Go Back   Steve's Digicams Forums > Digicam Help > Newbie Help

Reply
 
Thread Tools Search this Thread
Old Mar 28, 2005, 12:59 AM   #1
Junior Member
 
Join Date: Mar 2005
Posts: 3
Default

I just wanted to find out how to find a digital camera that takes the picture when i press the shutter Button. A film camera will snap immedately. Are there digital cameras that will do this. I have a two year old Pentax and it is useless for sports, kids, pets or anything that does not agree to stand still when you take the pic.
duug is offline   Reply With Quote
Sponsored Links
Old Mar 28, 2005, 5:24 AM   #2
Junior Member
 
Join Date: Mar 2005
Posts: 16
Default

I know how you feel. The delay in firing on my Canon G2 was infuriating. I missed so many good shots while the camera decided when / if it was going to fire

Having gone back to a slr (albeit a digital one) I have remembered what it is like to take the photo you want (and not one half a second or so later). My 20D with a Canon lens works very well as does a friends 300D with a Sigma lens. They may not be instantaneous but the delay (if there is one) is imperceptible.

If you don't want / fancy an slr then most of the more in depth camera reviews seems to give some feeling for shutter lag. Have a look at the reviews on this site and also www.dpreview.com
PhotoEcosse is offline   Reply With Quote
Old Mar 28, 2005, 12:07 PM   #3
Moderator
 
calr's Avatar
 
Join Date: Sep 2003
Location: Beaverton, OR
Posts: 8,466
Default

duug wrote:
Quote:
A film camera will snap immedately.
This is not true of all film cameras. Many if not most SLR cameras with auto-focus and auto-exposure have a "two-step" shutter release. You press the shutter button part way to focus and meter the scene and then press the rest of the way to take the shot. If you press the button all the way, bypassing the intermediate step, the camera still takes time to meter and focus before opening the shutter.

Admitted, film SLRs have faster response than digital, however DSLRs have faster response than non-DSLR which is interesting since many non-DSLR cameras don't have physical shutters.

Go figure!

Cal Rasmussen
calr is offline   Reply With Quote
Old Mar 28, 2005, 12:26 PM   #4
Junior Member
 
Join Date: Mar 2005
Posts: 3
Default

I said immediately but I suppose that if you scientifically analyse it Nothing is immediate; perhaps "imperceptable" would have been a better choice. The whole point is that I have a functional need for a camera and do not consider myself a photographer nor even a serious hobbyist. So my post is really about finding a digital camera that does not have the drawbacks of my current model. So when I started checking things out I was not sure what spec. to look at or even if what I seek is even specified. I did get one tip at a camera shop in Aruba: the salesman said if you can fix the iso speed that that is one of the time consuming calculations and should reduce the lag(anyone agree? or no?) Most point and shoot film cameras seem to capture pets and kids pretty well and I percieve a nearly instant shutter release. Now there may be some microsecond calculations going on but they are not a factor. This is what I would like to see in a digital if it exists. i do realize that it may not be possible. I would like to buy two cameras - one very compact(for convenience) and one with alot of zoom(probably an slr).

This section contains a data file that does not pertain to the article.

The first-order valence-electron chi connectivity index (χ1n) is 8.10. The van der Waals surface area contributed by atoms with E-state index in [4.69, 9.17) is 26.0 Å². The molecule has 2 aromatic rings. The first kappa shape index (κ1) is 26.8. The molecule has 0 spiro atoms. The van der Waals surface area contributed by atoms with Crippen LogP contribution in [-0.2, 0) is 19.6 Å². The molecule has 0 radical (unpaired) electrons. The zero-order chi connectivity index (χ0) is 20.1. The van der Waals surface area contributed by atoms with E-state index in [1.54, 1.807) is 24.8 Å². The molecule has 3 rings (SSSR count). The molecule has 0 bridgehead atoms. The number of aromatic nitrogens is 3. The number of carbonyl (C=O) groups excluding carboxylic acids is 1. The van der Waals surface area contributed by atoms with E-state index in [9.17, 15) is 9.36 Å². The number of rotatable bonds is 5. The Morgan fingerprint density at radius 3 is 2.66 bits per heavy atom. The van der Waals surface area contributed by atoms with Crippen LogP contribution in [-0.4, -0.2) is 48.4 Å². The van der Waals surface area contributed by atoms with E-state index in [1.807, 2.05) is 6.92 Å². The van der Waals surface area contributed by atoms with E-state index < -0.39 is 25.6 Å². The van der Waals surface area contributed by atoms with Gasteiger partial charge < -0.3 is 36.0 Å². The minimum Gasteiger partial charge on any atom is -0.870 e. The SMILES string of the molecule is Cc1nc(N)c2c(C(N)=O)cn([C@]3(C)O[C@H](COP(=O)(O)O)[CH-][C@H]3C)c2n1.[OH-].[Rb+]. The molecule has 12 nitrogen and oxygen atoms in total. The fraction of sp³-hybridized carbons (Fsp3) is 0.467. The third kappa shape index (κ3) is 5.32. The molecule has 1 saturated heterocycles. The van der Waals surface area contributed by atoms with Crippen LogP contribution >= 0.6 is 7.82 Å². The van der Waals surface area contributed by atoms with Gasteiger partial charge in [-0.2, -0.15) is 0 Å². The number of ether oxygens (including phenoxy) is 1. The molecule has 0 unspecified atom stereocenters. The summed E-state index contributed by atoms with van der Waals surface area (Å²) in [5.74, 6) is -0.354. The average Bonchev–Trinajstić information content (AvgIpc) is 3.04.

Thanks for taking time to respond, I really appreciate it.
duug is offline   Reply With Quote
Old Mar 28, 2005, 12:32 PM   #5
Junior Member
 
Join Date: Mar 2005
Posts: 3
Default

Thanks very much your suggestion led me to this on dpreview:
Total Lag (Full-press Lag)
The amount of time it takes from a full depression of the shutter release button (without performing a half-press of the shutter release) to the image being taken. This is more representative of the use of the camera in a spur of the moment "point and shoot" situation. The Total Lag is not equal to the sum of the Autofocus and Shutter Release Lags.

This really helps since I will now know what spec. to look for.
duug is offline   Reply With Quote
Old Mar 28, 2005, 12:47 PM   #6
Administrator
 
Join Date: Jun 2003
Location: Savannah, GA (USA)
Posts: 22,378
Default

duug wrote:
Quote:
A film camera will snap immedately.
I'm going to have to agree with Cal on this one (a film camera isn't necessarily faster).

It all depends on the camera, lens, lighting and subject.

Heck, I've got a Nikon SLR that still gets used often (mostly by my wife anymore)thatwears an old Sigma "ZoomMaster" lens most of the time. It probably focuses slower than most newer non-DSLRDigital Cameras -- even in good light. :-) Of course, the focus motor is probably a bit on the slow side (it's an N4004s).

Of course, once you focus at a given distance, the next time around, it focuses much fasterbecause it doesn't have as far to move.

Quote:
Are there digital cameras that will do this. I have a two year old Pentax and it is useless for sports, kids, pets or anything that does not agree to stand still when you take the pic.
Check out the review conclusion sections here for cameras you consider. That's where you'll see things like startup time, autofocus lag, cycle times between photos, etc., discussed.


JimC is offline   Reply With Quote
Old Mar 28, 2005, 12:48 PM   #7